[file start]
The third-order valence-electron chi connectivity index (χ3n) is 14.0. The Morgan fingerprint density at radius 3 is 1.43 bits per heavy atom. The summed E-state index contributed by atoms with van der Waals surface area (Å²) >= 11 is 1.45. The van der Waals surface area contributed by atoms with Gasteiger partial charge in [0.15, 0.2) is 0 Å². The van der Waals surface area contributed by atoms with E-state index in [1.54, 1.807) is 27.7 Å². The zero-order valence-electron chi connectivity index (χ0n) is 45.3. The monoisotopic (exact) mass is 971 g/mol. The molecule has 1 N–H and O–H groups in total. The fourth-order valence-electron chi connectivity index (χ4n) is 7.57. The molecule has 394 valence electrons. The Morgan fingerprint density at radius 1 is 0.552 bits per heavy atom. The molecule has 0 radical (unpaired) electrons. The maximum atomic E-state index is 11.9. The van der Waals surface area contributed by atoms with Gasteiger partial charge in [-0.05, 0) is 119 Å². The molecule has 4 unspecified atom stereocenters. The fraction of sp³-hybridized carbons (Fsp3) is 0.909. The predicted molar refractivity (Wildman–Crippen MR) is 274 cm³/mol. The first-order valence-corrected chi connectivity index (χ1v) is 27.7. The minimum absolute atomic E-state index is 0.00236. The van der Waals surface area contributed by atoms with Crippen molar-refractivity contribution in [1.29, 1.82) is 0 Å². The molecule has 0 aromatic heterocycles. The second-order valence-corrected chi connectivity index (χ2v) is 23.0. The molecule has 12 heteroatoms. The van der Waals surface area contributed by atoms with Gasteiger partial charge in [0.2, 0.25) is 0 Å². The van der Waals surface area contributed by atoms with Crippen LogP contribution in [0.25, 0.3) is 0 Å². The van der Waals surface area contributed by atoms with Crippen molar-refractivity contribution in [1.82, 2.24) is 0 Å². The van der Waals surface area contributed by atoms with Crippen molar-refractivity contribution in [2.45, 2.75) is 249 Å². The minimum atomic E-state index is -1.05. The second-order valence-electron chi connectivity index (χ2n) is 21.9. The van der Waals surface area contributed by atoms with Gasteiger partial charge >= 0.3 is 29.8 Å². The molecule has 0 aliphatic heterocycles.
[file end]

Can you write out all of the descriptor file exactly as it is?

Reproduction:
The third-order valence-electron chi connectivity index (χ3n) is 14.0. The Morgan fingerprint density at radius 3 is 1.43 bits per heavy atom. The summed E-state index contributed by atoms with van der Waals surface area (Å²) >= 11 is 1.45. The van der Waals surface area contributed by atoms with Gasteiger partial charge in [0.15, 0.2) is 0 Å². The van der Waals surface area contributed by atoms with E-state index in [1.54, 1.807) is 27.7 Å². The zero-order valence-electron chi connectivity index (χ0n) is 45.3. The monoisotopic (exact) mass is 971 g/mol. The molecule has 1 N–H and O–H groups in total. The fourth-order valence-electron chi connectivity index (χ4n) is 7.57. The molecule has 394 valence electrons. The Morgan fingerprint density at radius 1 is 0.552 bits per heavy atom. The molecule has 0 radical (unpaired) electrons. The maximum atomic E-state index is 11.9. The van der Waals surface area contributed by atoms with Gasteiger partial charge in [-0.05, 0) is 119 Å². The molecule has 4 unspecified atom stereocenters. The fraction of sp³-hybridized carbons (Fsp3) is 0.909. The predicted molar refractivity (Wildman–Crippen MR) is 274 cm³/mol. The first-order valence-corrected chi connectivity index (χ1v) is 27.7. The minimum absolute atomic E-state index is 0.00236. The van der Waals surface area contributed by atoms with Crippen molar-refractivity contribution in [1.29, 1.82) is 0 Å². The molecule has 0 aromatic heterocycles. The second-order valence-corrected chi connectivity index (χ2v) is 23.0. The molecule has 12 heteroatoms. The van der Waals surface area contributed by atoms with Gasteiger partial charge in [0.2, 0.25) is 0 Å². The van der Waals surface area contributed by atoms with Crippen LogP contribution in [0.25, 0.3) is 0 Å². The van der Waals surface area contributed by atoms with Crippen molar-refractivity contribution in [1.82, 2.24) is 0 Å². The van der Waals surface area contributed by atoms with Crippen molar-refractivity contribution in [2.45, 2.75) is 249 Å². The minimum atomic E-state index is -1.05. The second-order valence-electron chi connectivity index (χ2n) is 21.9. The van der Waals surface area contributed by atoms with Gasteiger partial charge >= 0.3 is 29.8 Å². The molecule has 0 aliphatic heterocycles.